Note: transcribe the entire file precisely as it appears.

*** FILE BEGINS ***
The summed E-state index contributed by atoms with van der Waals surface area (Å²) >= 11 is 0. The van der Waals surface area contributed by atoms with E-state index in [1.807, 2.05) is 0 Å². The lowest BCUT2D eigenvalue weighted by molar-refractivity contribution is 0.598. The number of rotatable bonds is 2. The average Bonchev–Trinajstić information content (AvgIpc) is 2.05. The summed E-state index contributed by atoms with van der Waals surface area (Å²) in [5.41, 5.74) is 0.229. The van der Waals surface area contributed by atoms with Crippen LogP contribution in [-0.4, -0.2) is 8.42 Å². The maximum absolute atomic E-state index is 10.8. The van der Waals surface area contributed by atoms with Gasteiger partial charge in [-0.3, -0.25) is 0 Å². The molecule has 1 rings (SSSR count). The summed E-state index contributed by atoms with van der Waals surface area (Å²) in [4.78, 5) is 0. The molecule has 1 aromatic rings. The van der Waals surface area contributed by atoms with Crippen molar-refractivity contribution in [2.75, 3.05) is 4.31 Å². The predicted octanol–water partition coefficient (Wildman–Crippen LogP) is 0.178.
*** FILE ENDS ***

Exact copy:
The summed E-state index contributed by atoms with van der Waals surface area (Å²) >= 11 is 0. The van der Waals surface area contributed by atoms with E-state index in [1.807, 2.05) is 0 Å². The lowest BCUT2D eigenvalue weighted by molar-refractivity contribution is 0.598. The number of rotatable bonds is 2. The average Bonchev–Trinajstić information content (AvgIpc) is 2.05. The summed E-state index contributed by atoms with van der Waals surface area (Å²) in [5.41, 5.74) is 0.229. The van der Waals surface area contributed by atoms with Crippen LogP contribution in [-0.4, -0.2) is 8.42 Å². The maximum absolute atomic E-state index is 10.8. The van der Waals surface area contributed by atoms with Gasteiger partial charge in [-0.3, -0.25) is 0 Å². The molecule has 1 rings (SSSR count). The summed E-state index contributed by atoms with van der Waals surface area (Å²) in [4.78, 5) is 0. The molecule has 1 aromatic rings. The van der Waals surface area contributed by atoms with Crippen molar-refractivity contribution in [2.75, 3.05) is 4.31 Å². The predicted octanol–water partition coefficient (Wildman–Crippen LogP) is 0.178.